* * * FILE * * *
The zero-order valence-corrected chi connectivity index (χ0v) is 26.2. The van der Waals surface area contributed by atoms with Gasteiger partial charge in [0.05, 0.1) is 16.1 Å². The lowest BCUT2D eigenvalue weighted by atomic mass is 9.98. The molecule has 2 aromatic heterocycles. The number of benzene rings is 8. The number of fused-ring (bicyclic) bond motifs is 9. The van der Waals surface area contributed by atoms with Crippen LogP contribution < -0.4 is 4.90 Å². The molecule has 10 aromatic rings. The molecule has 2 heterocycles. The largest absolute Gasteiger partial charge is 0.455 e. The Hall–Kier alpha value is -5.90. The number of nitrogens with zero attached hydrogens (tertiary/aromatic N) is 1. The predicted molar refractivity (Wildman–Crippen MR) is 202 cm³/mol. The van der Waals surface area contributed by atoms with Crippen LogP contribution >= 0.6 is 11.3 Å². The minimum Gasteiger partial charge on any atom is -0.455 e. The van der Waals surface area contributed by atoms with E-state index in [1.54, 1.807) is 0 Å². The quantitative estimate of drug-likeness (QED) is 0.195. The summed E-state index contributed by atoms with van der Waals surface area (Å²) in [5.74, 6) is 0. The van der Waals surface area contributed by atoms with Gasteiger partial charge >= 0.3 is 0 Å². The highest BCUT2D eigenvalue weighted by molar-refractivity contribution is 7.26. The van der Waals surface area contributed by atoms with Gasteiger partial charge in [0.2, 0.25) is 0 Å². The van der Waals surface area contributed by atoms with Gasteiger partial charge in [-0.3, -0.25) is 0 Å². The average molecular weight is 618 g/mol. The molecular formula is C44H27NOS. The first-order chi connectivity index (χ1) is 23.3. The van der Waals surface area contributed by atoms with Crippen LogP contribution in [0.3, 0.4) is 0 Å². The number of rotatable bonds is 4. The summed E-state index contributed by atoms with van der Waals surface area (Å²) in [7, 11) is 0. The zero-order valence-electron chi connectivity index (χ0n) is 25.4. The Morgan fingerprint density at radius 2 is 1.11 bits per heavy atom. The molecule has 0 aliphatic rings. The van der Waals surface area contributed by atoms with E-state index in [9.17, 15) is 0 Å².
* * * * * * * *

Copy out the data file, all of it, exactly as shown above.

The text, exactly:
The zero-order valence-corrected chi connectivity index (χ0v) is 26.2. The van der Waals surface area contributed by atoms with Gasteiger partial charge in [0.05, 0.1) is 16.1 Å². The lowest BCUT2D eigenvalue weighted by atomic mass is 9.98. The molecule has 2 aromatic heterocycles. The number of benzene rings is 8. The number of fused-ring (bicyclic) bond motifs is 9. The van der Waals surface area contributed by atoms with Crippen LogP contribution < -0.4 is 4.90 Å². The molecule has 10 aromatic rings. The molecule has 2 heterocycles. The largest absolute Gasteiger partial charge is 0.455 e. The Hall–Kier alpha value is -5.90. The number of nitrogens with zero attached hydrogens (tertiary/aromatic N) is 1. The predicted molar refractivity (Wildman–Crippen MR) is 202 cm³/mol. The van der Waals surface area contributed by atoms with Crippen LogP contribution >= 0.6 is 11.3 Å². The minimum Gasteiger partial charge on any atom is -0.455 e. The van der Waals surface area contributed by atoms with E-state index in [1.54, 1.807) is 0 Å². The quantitative estimate of drug-likeness (QED) is 0.195. The summed E-state index contributed by atoms with van der Waals surface area (Å²) in [5.74, 6) is 0. The van der Waals surface area contributed by atoms with Gasteiger partial charge >= 0.3 is 0 Å². The highest BCUT2D eigenvalue weighted by molar-refractivity contribution is 7.26. The van der Waals surface area contributed by atoms with Gasteiger partial charge in [0.2, 0.25) is 0 Å². The van der Waals surface area contributed by atoms with Gasteiger partial charge in [-0.3, -0.25) is 0 Å². The average molecular weight is 618 g/mol. The molecular formula is C44H27NOS. The first-order chi connectivity index (χ1) is 23.3. The van der Waals surface area contributed by atoms with Crippen LogP contribution in [0.3, 0.4) is 0 Å². The number of rotatable bonds is 4. The summed E-state index contributed by atoms with van der Waals surface area (Å²) in [7, 11) is 0. The zero-order valence-electron chi connectivity index (χ0n) is 25.4. The Morgan fingerprint density at radius 2 is 1.11 bits per heavy atom. The molecule has 0 aliphatic rings. The van der Waals surface area contributed by atoms with E-state index in [9.17, 15) is 0 Å².